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HILARY BELSEY


Today we are hearing from the wonderful trombonist Hilary Belsey. I met Hilary in 2020 where she was trombone Musical Director in Macbeth at the Shakespeare’s Globe Theatre in London. Hilary performs a wide variety of genres spanning centuries, from Renaissance to present day. She performs regularly with the OAE, several times at Glyndebourne, the BBC Proms and on Radio 3. Hilary has played in over ten productions at the Shakespeare’s Globe and MD’d several of these. She regularly works as a deputy in the West End and as a session musician. Hilary is a keen educator and enjoys teaching trombone and encouraging the next generation in music making.


Beth: Hi Hilary! Tell me a bit about what you do and your work?


Hilary: I do all sorts, actually! I studied at the Guildhall School of Music and Drama, which is where I also met Letty. I started working at Shakespeare’s Globe Theatre in my final year at Guildhall and I discovered this whole new world of lovely musicians and wonderful music. I was and still do a real variety of playing…early music, chamber music, theatre work, some orchestral stuff. A real mix, and I enjoy teaching which I find really complements performing. And obviously in amongst having kids it has slowed and sped up, and slowed and sped up…


B: I was wondering what your family life is like?


H: Well we have four children! We have an 8 year old, an almost 7 year old, a 2 year old and a baby nearly 9 months old. So it’s busy and chaotic and loud and noisy and messy! Each time I have had a baby the return to playing has been different. Sometimes quite intense patches of work and sometimes a slower start back. When I had my youngest, luckily my husband had a 5 month paternity leave which meant for me that if I did get anything in those first five months I could be like ‘yes, definitely!’ whereas normally it is more complicated. Things are changing which is good to see. Childcare is a real challenge for many reasons for freelancers.


B: Can you remember your first performance back after your first child?


H: I don’t after my first, but I remember feeling a lot of fear that I had been forgotten. I do with my second as she was born premature, and spent 6 weeks in hospital. It had been an intense time and to rejoin something that was so familiar to me was incredible. She was about 5 months old and I performed in a wonderful production of Richard II at the Globe with five trombonists in the band . . . it was a lot of fun.

Music is such a beautiful job, it’s a huge part of your soul and your life, so when you stop doing it for some time it’s like something is dampened, and when you relight it, it is a lovely, lovely feeling. I don’t think I could not work, for lots of reasons, it’s always been quite natural for me to go back. I think some people find it quite difficult to go back, it’s such a huge, personal topic which makes it hard to talk about. There is no right or wrong.


B: It is a sensitive topic. No one wants to be judged for choices they make surrounding their

children.


H: There are also some very traditional views. It is such a male-dominated world and when you add kids into the mix it is really interesting. It seesaws very heavily in one direction. It’s very much ‘jobs for the boys’ - ‘he’s just had a baby, he needs the work’. I don’t feel it’s the other way round. It’s more ‘oh she just had a baby, we probably shouldn’t ask her.’ I’ve actually encountered that. I bumped into a composer and he said ‘it’s really nice to see you, I didn’t realise that you were back? We were thinking about getting you on the show but one of the guys said you had a baby and weren’t working.’ Which was a massive assumption. I think this happens a lot.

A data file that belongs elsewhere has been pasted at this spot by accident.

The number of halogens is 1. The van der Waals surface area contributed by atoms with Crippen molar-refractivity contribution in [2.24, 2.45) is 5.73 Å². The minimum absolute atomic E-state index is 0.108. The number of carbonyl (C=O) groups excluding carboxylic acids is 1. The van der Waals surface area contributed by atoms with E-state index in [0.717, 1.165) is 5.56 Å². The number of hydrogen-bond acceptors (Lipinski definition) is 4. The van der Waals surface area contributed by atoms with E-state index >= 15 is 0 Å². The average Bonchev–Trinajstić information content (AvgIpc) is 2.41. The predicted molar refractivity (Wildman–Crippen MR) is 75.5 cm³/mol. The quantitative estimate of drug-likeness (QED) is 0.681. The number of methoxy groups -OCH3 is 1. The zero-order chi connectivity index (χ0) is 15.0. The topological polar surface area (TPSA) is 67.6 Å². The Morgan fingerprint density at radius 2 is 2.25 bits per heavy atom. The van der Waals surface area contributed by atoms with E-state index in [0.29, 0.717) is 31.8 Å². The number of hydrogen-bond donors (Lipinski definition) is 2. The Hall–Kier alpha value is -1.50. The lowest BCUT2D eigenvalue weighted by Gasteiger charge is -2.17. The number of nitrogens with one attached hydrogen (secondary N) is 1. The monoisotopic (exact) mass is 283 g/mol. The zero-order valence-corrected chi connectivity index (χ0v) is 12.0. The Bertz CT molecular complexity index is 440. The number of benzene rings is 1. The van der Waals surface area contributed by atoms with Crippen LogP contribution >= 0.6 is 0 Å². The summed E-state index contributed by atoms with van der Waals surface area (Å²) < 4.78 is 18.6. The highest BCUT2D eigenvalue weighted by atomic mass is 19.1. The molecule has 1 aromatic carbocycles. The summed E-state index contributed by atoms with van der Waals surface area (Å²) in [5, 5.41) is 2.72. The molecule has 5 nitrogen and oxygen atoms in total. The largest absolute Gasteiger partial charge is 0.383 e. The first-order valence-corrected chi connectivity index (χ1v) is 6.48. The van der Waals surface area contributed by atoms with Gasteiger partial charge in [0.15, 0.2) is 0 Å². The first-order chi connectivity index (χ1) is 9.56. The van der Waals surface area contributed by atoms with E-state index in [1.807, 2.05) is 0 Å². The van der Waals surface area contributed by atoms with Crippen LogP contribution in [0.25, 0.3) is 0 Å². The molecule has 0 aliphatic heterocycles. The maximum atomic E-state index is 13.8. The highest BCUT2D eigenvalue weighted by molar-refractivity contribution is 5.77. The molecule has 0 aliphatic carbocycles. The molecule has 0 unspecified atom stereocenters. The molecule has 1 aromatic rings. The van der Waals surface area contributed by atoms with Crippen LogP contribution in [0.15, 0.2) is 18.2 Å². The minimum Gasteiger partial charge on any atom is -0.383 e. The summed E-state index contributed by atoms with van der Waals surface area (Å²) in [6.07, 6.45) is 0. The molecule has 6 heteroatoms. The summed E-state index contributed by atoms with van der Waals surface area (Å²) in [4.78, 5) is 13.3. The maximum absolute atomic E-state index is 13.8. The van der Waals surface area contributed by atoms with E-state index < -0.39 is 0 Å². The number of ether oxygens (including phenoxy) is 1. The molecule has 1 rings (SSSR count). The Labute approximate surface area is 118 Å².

B: What would you rather happen?


H: It’s a bit like being invited to a party. I would rather always be invited, even if I turn it down.

I feel like some people on some instruments unfortunately think ‘I can’t announce that I’m pregnant as I want to be booked for work’, and people shouldn’t have to feel like that. It should be a joyful thing to tell people you are having a baby.


B: For example, if you were in another job where you have more security?


H: It’s not at all like that and it’s a really sad and common thing for female freelancers to hide [that they are pregnant]. That needs to stop. It’s depressing that for chunks of my career I have had to remind people that I am still working.


B: Have you ever taken one of your little ones to work?


H: Yes, I have. I took a patch on with Glyndbourne and rehearsals started when one of my children was 6 weeks old. My husband came with me and would sometimes take half days, they gave him a pass so that he could be nearby. It was Mozart’s The Magic Flute, which is great as I was just playing at the beginning then have an hour off and they have very long intervals, so I could go out and breastfeed. Breastfeeding can be an awkward thing, I’ve done some very odd things like pumping in cars before rehearsals…I doubt this will be odd for a muso mum to read, but it is to others maybe not so aware of this side of returning to work.


B: Are there more things companies could be doing to make this easier?


H: Yes, definitely. In an ideal world, you would be asked if you need a space to breastfeed in,

rather than women having to go into a toilet and sit there for ages with a dodgy pump noise going on! Taking the responsibility off of women would be good. This is part of a cultural problem and everyone needs to be on board with change from a foundational level for it to happen.


Hilary is currently performing in Macbeth at Shakespeare’s Globe Theatre alongside other

freelance work and teaching. She will be performing with the English Concert this summer at

Garsington Opera.



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